Counterparty risks also arise in connection with asset and liability management operations. Finnvera’s goal is to keep the counterparty risks of asset management low by setting counterparty-specific limits, by concluding netting and security arrangements associated with derivative contracts, and by working with counterparties with high credit ratings.

Risk Control provides the Board of Directors and the management with quarterly reports on the risk-taking realised in relation to risk appetite and goals. In addition, the company’s reporting system generates constant reporting based partly on daily data and month-specific data. The main indicators in Finnvera’s risk management are the distribution of the current credit and guarantee exposure and the change in exposure by risk category, payment delays and non-performing receivables. In SME financing, the LGD estimate is largely based on the value of collateral, whereas in export credit guarantees, it is based on a separate estimate of recoveries. The level of risk-taking in relation to outstanding exposure, financing granted, and export credit guarantees is described by using the anticipated statistical value of credit losses (anticipated loss), the total loss, and the credit losses realised. These are reported quarterly. When estimating the total loss, Finnvera uses a VaR confidence interval of 99.5%.

Interest rate and currency risk

At Finnvera, interest rate risks arise when interest rates for borrowing and lending are determined at different times and when there are structural interest rate risks associated with equity. The interest rate of domestic lending intended for SMEs is mainly based on the 6-month Euribor. The interest rate in export financing is based either on the 6-month Euribor or on the 6-month USD-LIBOR. Interest determination dates are distributed fairly evenly over the various banking days throughout the year. Borrowing takes place in larger individual sums, and often with a fixed interest rate.  In the event that borrowing is based on a reference rate other than the 6-month Euribor (or USD-LIBOR), the reference rate is converted to the 6-month Euribor (or USD-LIBOR) by using interest rate swaps when the loan is taken. The interest rate risk arising from differences in the timing of interest determination dates between borrowing and lending is controlled by striving to distribute the interest determination dates for borrowing evenly over different months.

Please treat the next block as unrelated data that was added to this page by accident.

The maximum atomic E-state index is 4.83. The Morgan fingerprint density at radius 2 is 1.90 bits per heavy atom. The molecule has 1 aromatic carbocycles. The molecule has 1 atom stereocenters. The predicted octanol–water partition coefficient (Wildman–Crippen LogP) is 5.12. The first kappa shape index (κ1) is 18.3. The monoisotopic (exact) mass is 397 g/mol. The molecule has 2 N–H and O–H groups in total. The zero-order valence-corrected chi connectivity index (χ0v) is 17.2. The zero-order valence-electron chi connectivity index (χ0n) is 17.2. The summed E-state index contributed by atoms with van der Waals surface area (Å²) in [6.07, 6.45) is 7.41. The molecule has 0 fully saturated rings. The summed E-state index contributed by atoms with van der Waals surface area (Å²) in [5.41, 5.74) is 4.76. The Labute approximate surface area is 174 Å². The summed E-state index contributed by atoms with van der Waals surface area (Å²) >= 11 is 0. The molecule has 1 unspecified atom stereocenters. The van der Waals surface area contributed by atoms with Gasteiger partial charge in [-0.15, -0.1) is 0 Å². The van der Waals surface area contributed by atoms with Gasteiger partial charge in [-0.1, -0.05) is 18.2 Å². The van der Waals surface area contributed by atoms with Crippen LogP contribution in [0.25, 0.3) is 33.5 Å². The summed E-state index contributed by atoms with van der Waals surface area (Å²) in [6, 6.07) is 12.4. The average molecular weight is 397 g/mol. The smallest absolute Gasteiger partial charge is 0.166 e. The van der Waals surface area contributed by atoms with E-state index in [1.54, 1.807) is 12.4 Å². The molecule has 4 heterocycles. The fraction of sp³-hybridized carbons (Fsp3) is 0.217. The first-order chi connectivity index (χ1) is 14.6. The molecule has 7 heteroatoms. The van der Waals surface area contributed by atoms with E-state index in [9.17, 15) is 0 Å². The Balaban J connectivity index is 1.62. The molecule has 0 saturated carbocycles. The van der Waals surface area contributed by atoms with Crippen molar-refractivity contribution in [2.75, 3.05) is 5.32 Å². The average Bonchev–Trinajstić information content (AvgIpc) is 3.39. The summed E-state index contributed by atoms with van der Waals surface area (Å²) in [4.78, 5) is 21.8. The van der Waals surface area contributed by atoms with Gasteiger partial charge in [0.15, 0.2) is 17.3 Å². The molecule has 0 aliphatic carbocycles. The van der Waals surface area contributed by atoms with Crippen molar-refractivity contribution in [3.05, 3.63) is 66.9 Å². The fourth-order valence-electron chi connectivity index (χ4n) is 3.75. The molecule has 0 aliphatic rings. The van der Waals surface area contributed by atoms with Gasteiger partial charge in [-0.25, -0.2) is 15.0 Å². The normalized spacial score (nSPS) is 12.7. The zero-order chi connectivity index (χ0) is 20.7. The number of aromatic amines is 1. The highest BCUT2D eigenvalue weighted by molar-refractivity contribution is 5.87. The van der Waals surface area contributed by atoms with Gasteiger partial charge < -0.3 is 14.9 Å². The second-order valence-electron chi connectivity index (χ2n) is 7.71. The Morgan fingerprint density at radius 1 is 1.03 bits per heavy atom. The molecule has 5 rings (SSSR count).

Structural interest rate risks arise when Finnvera’s own funds, classified as being interest-free, are used in lending as one source of funding. Finnvera monitors the consequent interest rate risk and, if necessary, hedges this risk. The company’s Board of Directors has determined that the target for return on equity is based on the 6-month Euribor, which governs the size of the structural interest rate risk.

The entire lending portfolio of Finnvera’s SME financing is denominated in euros, whereas export financing uses both euros and dollars. Finnvera acquires funds from a number of markets and in a number of currencies. To control the currency risk, the funds acquired are converted into euros or dollars by using currency swaps. Cash assets are also invested in the relevant currencies. The remaining currency risk is hedged using currency derivatives, if necessary.